New water plant expected to be on line in July

Next month, Sweet Home residents should be able to turn on their taps and get water coming from the city’s new water treatment plant.

Representatives of Siemens Water Technology of California spent last week letting some water into the plant’s filtration system and inspecting the equipment to make sure everything is working correctly.

Once it’s running, the new plant will replace a 70-year-old system that has been incapable of consistently meeting new drinking water standards imposed a decade ago. Automating the old water plant and running it 24 hours per day about two years ago resulted in meeting the drinking water standards most of the time.

The old plant cannot always meet regulatory requirements for staying in contact with chlorine before reaching the first service connection. The new plant incorporates a serpentine well beneath the floor of the building to ensure that water stays in contact with chlorine long enough.

As a result of the water quality deficiencies, the city has sent quarterly notices to Sweet Home residents for the past decade to explain that the city’s water does not meet drinking water standards.

The city built the plant in the 1930s and upgraded it in the 1960s.

The city is spending a total of around $13 million on the new plant, Public Works Director Mike Adams said. Most of those funds have been borrowed from the state and will be repaid through water rates.

The new plant is capable of producing 6 million gallons of water per day. The plant contains three independent treatment systems, each capable of producing 2 million gallons per day. It can be expanded to the east to produce 10 million gallons.

Sweet Home is using about 1.5 million gallons per day on average, Adams said.

The new plant draws its water directly from Foster Lake. The water is piped west from the dam, under Wiley Creek to the plant, which is located west of the intersection of 47th Avenue and Nandina Street, north of Highway 20.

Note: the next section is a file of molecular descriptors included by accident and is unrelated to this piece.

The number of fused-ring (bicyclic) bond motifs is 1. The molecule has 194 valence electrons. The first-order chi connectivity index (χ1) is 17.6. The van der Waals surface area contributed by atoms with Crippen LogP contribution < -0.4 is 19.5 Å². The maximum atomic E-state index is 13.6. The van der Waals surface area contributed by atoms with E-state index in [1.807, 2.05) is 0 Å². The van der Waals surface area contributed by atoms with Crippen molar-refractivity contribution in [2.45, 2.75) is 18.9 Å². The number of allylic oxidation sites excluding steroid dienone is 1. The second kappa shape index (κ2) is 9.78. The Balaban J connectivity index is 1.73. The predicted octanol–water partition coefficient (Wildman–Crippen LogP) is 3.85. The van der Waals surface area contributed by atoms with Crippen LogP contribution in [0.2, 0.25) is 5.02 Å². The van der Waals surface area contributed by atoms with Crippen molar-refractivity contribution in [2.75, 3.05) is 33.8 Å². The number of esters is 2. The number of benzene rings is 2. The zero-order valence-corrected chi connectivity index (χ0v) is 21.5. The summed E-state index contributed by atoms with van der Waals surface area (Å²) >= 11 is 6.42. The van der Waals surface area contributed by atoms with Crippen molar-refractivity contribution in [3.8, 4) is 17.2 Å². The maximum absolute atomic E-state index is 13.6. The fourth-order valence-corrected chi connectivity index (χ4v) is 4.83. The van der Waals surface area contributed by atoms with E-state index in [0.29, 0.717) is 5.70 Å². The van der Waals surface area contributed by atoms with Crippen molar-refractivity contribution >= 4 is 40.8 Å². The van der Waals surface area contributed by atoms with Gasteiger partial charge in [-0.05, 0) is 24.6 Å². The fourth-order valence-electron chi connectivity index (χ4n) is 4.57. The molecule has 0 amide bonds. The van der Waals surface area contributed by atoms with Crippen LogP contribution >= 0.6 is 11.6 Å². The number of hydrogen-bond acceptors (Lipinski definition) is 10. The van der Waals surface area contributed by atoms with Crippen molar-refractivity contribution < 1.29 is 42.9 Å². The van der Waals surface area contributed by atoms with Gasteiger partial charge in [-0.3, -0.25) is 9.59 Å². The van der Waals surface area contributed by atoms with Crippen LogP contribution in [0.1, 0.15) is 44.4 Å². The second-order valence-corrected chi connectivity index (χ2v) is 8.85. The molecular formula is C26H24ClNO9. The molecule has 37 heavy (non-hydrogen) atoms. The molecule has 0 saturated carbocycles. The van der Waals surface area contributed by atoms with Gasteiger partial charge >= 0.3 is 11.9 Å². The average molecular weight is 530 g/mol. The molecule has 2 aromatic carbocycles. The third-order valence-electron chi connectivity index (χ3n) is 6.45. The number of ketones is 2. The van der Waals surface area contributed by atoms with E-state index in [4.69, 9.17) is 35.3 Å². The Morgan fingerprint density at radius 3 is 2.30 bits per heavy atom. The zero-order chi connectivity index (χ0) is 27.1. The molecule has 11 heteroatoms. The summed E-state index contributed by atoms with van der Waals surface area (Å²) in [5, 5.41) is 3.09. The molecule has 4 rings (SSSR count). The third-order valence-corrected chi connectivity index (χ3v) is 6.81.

Water is pumped uphill from the north side of the five-acre site to the plant. It runs through filters inside the plant and then into the serpentine well beneath the building. From there, pipes carry the water back inside the building and out to service connections to the east and west and to the city’s reservoirs.

The treatment equipment takes up most of the ground floor of the two-story treatment plant. The parking lot is located on the north side of the building at the same level as the second floor. From the parking lot entrance, a raised walkway runs along the north and west sides of the structure. Along the west end of the structure are several rooms, including office space, a conference room, a lab, restrooms and lockers.

This week, Siemens representatives will start running water through the plant and continuing the startup process, Adams said.

The idea, if everything stays on target, is to have the plant in service delivering water in July.

When that new water will actually begin arriving at Sweet Home spigots isn’t something Adams can pin down though. Once the plant goes online, it will be used to fill the reservoirs that serve most of the city, mixing with water from the old plant.

The reservoir system takes three days to clear, he said. “You shouldn’t notice any difference is what I would anticipate.”

The city will stop sending notices as soon as the state can certify the new system meets drinking water standards, Adams said. He hopes he will not have to send a third-quarter notice, but he doesn’t know how long it will take the Oregon Department of Environmental Quality to respond.